Published: Sat, November 11, 2017
Finance | By Loren Pratt

U.S. self-driving shuttle crashes on first day of test service

U.S. self-driving shuttle crashes on first day of test service

The autonomous vehicle was at a standstill when it was struck by a delivery truck going in reverse.

Federal transportation safety officials headed to Las Vegas on Friday to investigate a collision this week between a self-driving shuttle bus on its first day of service and a truck, which was blamed on human error. Thursday also marked the shuttle's first collision. The shuttle stopped, and the truck kept moving and backed into the front of the vehicle even though the vehicle had actually safely stopped and was waiting for the truck to yield. None of the shuttle passengers were reported to be injured. But, Zurschmeide noted, "we had about 20 feet (between the shuttle bus and traffic behind it). The driver of the truck was cited by Metro".

Police were called to the scene and the truck driver was issued a ticket, Moreno said.

The shuttle was hit by a truck, the City of Las Vegas said in a blog post, after the truck's (human) driver failed to stop in time. "Unfortunately the human element, the driver of the truck, didn't stop". Rather, it was rear-ended by a human-driven truck. "Or at least leaned on the horn and made our presence harder to miss".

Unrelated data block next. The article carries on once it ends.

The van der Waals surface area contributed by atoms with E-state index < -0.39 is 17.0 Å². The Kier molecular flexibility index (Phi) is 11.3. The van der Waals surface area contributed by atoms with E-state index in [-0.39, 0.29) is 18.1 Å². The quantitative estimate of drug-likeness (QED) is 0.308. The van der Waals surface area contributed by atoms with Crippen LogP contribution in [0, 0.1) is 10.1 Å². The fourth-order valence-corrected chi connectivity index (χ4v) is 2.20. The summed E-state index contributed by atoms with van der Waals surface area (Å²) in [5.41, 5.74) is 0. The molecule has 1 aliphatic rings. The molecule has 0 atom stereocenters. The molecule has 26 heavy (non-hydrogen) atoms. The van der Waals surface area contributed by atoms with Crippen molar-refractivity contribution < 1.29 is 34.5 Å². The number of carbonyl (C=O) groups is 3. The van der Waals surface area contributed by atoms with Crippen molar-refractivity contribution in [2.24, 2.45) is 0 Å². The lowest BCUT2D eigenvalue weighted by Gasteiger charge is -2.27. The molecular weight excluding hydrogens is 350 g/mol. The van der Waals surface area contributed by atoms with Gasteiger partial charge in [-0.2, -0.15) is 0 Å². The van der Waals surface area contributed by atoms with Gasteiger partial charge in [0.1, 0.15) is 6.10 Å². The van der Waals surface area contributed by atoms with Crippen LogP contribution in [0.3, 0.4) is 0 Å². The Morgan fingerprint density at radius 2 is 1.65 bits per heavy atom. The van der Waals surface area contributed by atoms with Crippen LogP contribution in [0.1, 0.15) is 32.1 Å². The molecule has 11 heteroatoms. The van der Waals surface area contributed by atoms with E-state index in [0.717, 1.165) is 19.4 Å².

The bus was developed by French company Navya and uses Global Positioning System, electronic kerb sensors and other technology to find its way along Vegas streets with a strict 15mph limit. The Navya vehicle, which organisers lightheartedly patched with band-aids, has a human operator on board who can take control of the vehicle, but "it just happened too quickly", he said.

Despite the incident, the self-driving shuttle was back on its route within 24 hours, and supporters of the technology believe that there is still ample evidence to suggest that autonomous vehicles are the future of public transportation.

In addition to studying how the shuttle interacts in a live traffic environment in downtown Las Vegas' busy Innovation District, AAA will survey riders on their experience in order to understand why a large percentage of consumers remain wary of driverless technology, and whether a personal experience changes their perception.

While the Las Vegas pilot has exposed some shortcomings in the technology, autonomous public transportation has been operating successfully in both Switzerland and Singapore for more than a year, and Heathrow Airport in London has used driverless pods since 2011.

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